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Statue of C Y O'Connor, 1999


This is a statue titled 'C Y O'Connor Horse and Rider', by Western Australian sculptor Tony Jones. It depicts Charles Yelverton O'Connor looking back over his shoulder at Fremantle Harbour. It is a work in bronze made in 1999. It is positioned approximately 20 metres offshore in the ocean at North Coogee, south of Fremantle, Western Australia, at the location where O'Connor committed suicide. The statue is 2 metres in height.

Educational value

  • This asset depicts Western Australia's Engineer-in-Chief Charles Yelverton O'Connor on his horse riding into the water at the place where he committed suicide on 10 March 1902 - each morning he would ride along the beach south of Fremantle with his daughter Bridget, but on this day she was unwell and did not accompany him; at the inquest held on Tuesday 11 March three jurors returned a verdict of 'Death by his own hand through a bullet wound from a revolver at Robbs Jetty while in a state of mental derangement caused through worry and overwork'.
  • It commemorates a man known for his engineering achievements - at the time of his death, O'Connor was responsible for the Coolgardie Water Supply scheme, which was still 10 months from completion; this scheme was critical for the development of the wealth of the Coolgardie-Kalgoorlie gold fields, but O'Connor was placed under considerable strain as a result of it; on his suicide he left a note which stated in part 'The Coolgardie scheme is all right and I could finish it if I got a chance and protection from misrepresentation'; a local mythology wrongly suggested, that because the water was turned on in Perth but failed to arrive at Kalgoorlie, O'Connor took his own life.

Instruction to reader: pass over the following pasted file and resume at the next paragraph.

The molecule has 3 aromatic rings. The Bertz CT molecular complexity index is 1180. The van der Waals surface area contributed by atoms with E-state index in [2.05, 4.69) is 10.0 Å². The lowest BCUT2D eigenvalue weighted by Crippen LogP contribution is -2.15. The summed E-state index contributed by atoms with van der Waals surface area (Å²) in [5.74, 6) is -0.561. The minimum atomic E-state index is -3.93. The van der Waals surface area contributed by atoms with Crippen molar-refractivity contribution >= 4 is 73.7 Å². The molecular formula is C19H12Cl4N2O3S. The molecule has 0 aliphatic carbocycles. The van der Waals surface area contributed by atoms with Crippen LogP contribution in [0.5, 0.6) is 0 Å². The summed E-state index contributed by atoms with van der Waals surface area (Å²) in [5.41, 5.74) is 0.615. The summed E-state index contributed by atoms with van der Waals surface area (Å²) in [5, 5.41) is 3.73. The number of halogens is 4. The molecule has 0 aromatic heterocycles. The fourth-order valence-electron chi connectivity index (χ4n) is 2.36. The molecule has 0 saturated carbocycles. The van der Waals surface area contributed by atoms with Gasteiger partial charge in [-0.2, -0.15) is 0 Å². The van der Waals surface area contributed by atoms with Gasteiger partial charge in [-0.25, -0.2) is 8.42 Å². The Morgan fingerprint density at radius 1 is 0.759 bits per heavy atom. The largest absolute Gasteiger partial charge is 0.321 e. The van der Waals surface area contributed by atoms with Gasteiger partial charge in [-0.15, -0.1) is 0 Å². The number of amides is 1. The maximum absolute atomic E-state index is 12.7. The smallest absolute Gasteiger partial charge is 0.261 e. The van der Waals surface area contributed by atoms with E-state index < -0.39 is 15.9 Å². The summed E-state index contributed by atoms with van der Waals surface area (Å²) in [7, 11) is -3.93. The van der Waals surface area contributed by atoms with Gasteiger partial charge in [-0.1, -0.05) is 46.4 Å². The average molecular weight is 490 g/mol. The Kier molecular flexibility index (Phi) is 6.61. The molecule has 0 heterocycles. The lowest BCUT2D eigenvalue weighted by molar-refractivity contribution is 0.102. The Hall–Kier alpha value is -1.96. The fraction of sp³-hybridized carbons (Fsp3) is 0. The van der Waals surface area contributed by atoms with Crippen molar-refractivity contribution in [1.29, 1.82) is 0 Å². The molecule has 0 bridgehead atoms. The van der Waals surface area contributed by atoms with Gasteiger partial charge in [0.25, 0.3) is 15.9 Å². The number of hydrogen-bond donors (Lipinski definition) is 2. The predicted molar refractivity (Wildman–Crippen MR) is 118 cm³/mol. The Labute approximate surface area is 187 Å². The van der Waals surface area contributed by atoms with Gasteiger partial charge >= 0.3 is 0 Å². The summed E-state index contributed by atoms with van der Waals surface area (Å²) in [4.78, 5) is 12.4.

• It suggests, by the ship in the background, the proximity to Fremantle Harbour - the Harbour was the first project O'Connor worked on when he arrived from New Zealand in 1891; Premier John Forrest persuaded him to take the position of Engineer-in-Chief in Western Australia where he would be responsible for 'Railways, harbours, everything' and, although it had been regarded as an impossible project, he was able to design a harbour that is still in use today.
  • It is an example of the work of Western Australian sculptor Tony Jones - Jones works across a wide range of media and ideas that encompass and combine cultural and political issues, local history, maritime and aeronautical imagery, as well as themes from the personal and the dream world; his work is featured in many collections, both private and public.
  • It is evidence of the fascination C Y O'Connor, a civil engineer, holds for artists - he is the subject of works by leading WA artists and others; in 1911 Pietro Porcelli sculpted a larger than life-size statue that stands on a pedestal outside the Fremantle Port Building and his 1907 bust of O’Connor overlooks Mundaring Weir, the source of the gold fields' water supply; leading WA artist Robert Juniper has painted both C Y O'Connor and the pipeline.
  • It suggests that public interest in C Y O'Connor is still strong more than 100 years after his death - somewhat prophetically, when he heard of the suicide, WA's Governor stated O'Connor's name would be associated with his 'great works' long after their completion; a suburb of Perth and the C Y O'Connor College of TAFE are named after him; on the anniversary of his death the National Trust of Australia (WA) hosts an annual C Y O'Connor Address; a heritage trail around the port of Fremantle includes the Tony Jones sculpture in the Harbour and the Pietro Porcelli statue nearby.